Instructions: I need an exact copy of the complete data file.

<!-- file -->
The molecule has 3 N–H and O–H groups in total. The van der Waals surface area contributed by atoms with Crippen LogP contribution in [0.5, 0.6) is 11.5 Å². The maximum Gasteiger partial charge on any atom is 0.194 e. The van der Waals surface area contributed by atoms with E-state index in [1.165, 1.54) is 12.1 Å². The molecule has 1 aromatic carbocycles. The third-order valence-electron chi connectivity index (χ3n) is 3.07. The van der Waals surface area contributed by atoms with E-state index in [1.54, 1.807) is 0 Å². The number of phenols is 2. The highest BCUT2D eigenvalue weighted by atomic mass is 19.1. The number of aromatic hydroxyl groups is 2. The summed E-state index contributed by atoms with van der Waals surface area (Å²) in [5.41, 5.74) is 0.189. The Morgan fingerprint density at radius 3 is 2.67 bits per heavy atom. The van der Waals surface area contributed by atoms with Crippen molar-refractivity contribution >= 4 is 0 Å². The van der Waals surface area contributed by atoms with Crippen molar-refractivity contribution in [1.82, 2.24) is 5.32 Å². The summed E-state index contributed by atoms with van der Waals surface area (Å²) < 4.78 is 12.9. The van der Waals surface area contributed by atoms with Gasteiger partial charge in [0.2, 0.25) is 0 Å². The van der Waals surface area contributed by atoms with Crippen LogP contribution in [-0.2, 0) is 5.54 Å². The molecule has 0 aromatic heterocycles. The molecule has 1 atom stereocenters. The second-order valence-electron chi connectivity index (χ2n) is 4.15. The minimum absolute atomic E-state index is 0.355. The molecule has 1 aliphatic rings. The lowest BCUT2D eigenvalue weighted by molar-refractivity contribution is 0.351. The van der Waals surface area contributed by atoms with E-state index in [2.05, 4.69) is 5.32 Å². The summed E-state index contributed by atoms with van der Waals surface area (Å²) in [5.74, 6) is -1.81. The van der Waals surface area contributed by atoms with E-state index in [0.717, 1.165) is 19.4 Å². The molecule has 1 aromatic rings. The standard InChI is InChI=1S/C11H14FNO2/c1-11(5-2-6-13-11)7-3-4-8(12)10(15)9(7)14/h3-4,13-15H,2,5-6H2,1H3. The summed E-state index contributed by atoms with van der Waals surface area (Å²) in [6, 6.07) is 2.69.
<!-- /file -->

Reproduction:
The molecule has 3 N–H and O–H groups in total. The van der Waals surface area contributed by atoms with Crippen LogP contribution in [0.5, 0.6) is 11.5 Å². The maximum Gasteiger partial charge on any atom is 0.194 e. The van der Waals surface area contributed by atoms with E-state index in [1.165, 1.54) is 12.1 Å². The molecule has 1 aromatic carbocycles. The third-order valence-electron chi connectivity index (χ3n) is 3.07. The van der Waals surface area contributed by atoms with E-state index in [1.54, 1.807) is 0 Å². The number of phenols is 2. The highest BCUT2D eigenvalue weighted by atomic mass is 19.1. The number of aromatic hydroxyl groups is 2. The summed E-state index contributed by atoms with van der Waals surface area (Å²) in [5.41, 5.74) is 0.189. The Morgan fingerprint density at radius 3 is 2.67 bits per heavy atom. The van der Waals surface area contributed by atoms with Crippen molar-refractivity contribution >= 4 is 0 Å². The van der Waals surface area contributed by atoms with Crippen molar-refractivity contribution in [1.82, 2.24) is 5.32 Å². The summed E-state index contributed by atoms with van der Waals surface area (Å²) < 4.78 is 12.9. The van der Waals surface area contributed by atoms with Gasteiger partial charge in [0.2, 0.25) is 0 Å². The van der Waals surface area contributed by atoms with Crippen LogP contribution in [-0.2, 0) is 5.54 Å². The molecule has 0 aromatic heterocycles. The molecule has 1 atom stereocenters. The second-order valence-electron chi connectivity index (χ2n) is 4.15. The minimum absolute atomic E-state index is 0.355. The molecule has 1 aliphatic rings. The lowest BCUT2D eigenvalue weighted by molar-refractivity contribution is 0.351. The van der Waals surface area contributed by atoms with E-state index in [2.05, 4.69) is 5.32 Å². The summed E-state index contributed by atoms with van der Waals surface area (Å²) in [5.74, 6) is -1.81. The van der Waals surface area contributed by atoms with E-state index in [0.717, 1.165) is 19.4 Å². The molecule has 1 aromatic rings. The standard InChI is InChI=1S/C11H14FNO2/c1-11(5-2-6-13-11)7-3-4-8(12)10(15)9(7)14/h3-4,13-15H,2,5-6H2,1H3. The summed E-state index contributed by atoms with van der Waals surface area (Å²) in [6, 6.07) is 2.69.